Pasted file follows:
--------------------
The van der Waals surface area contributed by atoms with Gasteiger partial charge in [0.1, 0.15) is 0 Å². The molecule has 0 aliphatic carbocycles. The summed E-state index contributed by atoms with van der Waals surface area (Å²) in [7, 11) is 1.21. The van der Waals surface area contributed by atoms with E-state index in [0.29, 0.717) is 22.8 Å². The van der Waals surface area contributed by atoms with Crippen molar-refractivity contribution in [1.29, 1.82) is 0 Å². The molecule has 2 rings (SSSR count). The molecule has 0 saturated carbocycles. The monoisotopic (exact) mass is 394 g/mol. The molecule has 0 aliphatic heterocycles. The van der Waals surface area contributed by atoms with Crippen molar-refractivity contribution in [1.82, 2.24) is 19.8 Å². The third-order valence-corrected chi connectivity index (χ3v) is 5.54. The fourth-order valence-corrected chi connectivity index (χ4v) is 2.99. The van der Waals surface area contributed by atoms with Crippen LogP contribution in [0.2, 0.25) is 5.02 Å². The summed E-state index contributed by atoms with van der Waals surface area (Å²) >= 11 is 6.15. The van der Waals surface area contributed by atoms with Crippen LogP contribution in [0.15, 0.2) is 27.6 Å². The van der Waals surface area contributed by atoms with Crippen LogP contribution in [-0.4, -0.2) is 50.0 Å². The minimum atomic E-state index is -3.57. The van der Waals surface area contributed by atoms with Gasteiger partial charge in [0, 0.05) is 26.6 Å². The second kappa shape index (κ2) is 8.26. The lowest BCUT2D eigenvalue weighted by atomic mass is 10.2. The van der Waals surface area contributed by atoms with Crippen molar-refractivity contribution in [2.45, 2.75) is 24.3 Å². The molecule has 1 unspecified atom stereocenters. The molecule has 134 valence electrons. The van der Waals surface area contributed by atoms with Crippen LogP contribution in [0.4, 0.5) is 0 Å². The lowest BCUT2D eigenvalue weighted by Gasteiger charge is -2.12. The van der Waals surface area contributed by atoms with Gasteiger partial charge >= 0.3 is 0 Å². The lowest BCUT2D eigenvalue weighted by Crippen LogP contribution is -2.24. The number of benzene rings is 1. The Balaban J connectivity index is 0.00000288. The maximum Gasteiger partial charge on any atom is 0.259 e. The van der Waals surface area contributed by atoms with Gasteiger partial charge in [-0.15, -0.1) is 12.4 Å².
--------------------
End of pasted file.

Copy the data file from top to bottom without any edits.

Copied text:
The van der Waals surface area contributed by atoms with Gasteiger partial charge in [0.1, 0.15) is 0 Å². The molecule has 0 aliphatic carbocycles. The summed E-state index contributed by atoms with van der Waals surface area (Å²) in [7, 11) is 1.21. The van der Waals surface area contributed by atoms with E-state index in [0.29, 0.717) is 22.8 Å². The van der Waals surface area contributed by atoms with Crippen molar-refractivity contribution in [1.29, 1.82) is 0 Å². The molecule has 2 rings (SSSR count). The molecule has 0 saturated carbocycles. The monoisotopic (exact) mass is 394 g/mol. The molecule has 0 aliphatic heterocycles. The van der Waals surface area contributed by atoms with Crippen molar-refractivity contribution in [1.82, 2.24) is 19.8 Å². The third-order valence-corrected chi connectivity index (χ3v) is 5.54. The fourth-order valence-corrected chi connectivity index (χ4v) is 2.99. The van der Waals surface area contributed by atoms with Crippen LogP contribution in [0.2, 0.25) is 5.02 Å². The summed E-state index contributed by atoms with van der Waals surface area (Å²) >= 11 is 6.15. The van der Waals surface area contributed by atoms with Crippen LogP contribution in [0.15, 0.2) is 27.6 Å². The van der Waals surface area contributed by atoms with Crippen LogP contribution in [-0.4, -0.2) is 50.0 Å². The minimum atomic E-state index is -3.57. The van der Waals surface area contributed by atoms with Gasteiger partial charge in [0, 0.05) is 26.6 Å². The second kappa shape index (κ2) is 8.26. The lowest BCUT2D eigenvalue weighted by atomic mass is 10.2. The van der Waals surface area contributed by atoms with Crippen molar-refractivity contribution in [2.45, 2.75) is 24.3 Å². The molecule has 1 unspecified atom stereocenters. The molecule has 134 valence electrons. The van der Waals surface area contributed by atoms with Crippen LogP contribution in [0.4, 0.5) is 0 Å². The lowest BCUT2D eigenvalue weighted by Gasteiger charge is -2.12. The van der Waals surface area contributed by atoms with Gasteiger partial charge >= 0.3 is 0 Å². The lowest BCUT2D eigenvalue weighted by Crippen LogP contribution is -2.24. The number of benzene rings is 1. The Balaban J connectivity index is 0.00000288. The maximum Gasteiger partial charge on any atom is 0.259 e. The van der Waals surface area contributed by atoms with Gasteiger partial charge in [-0.15, -0.1) is 12.4 Å².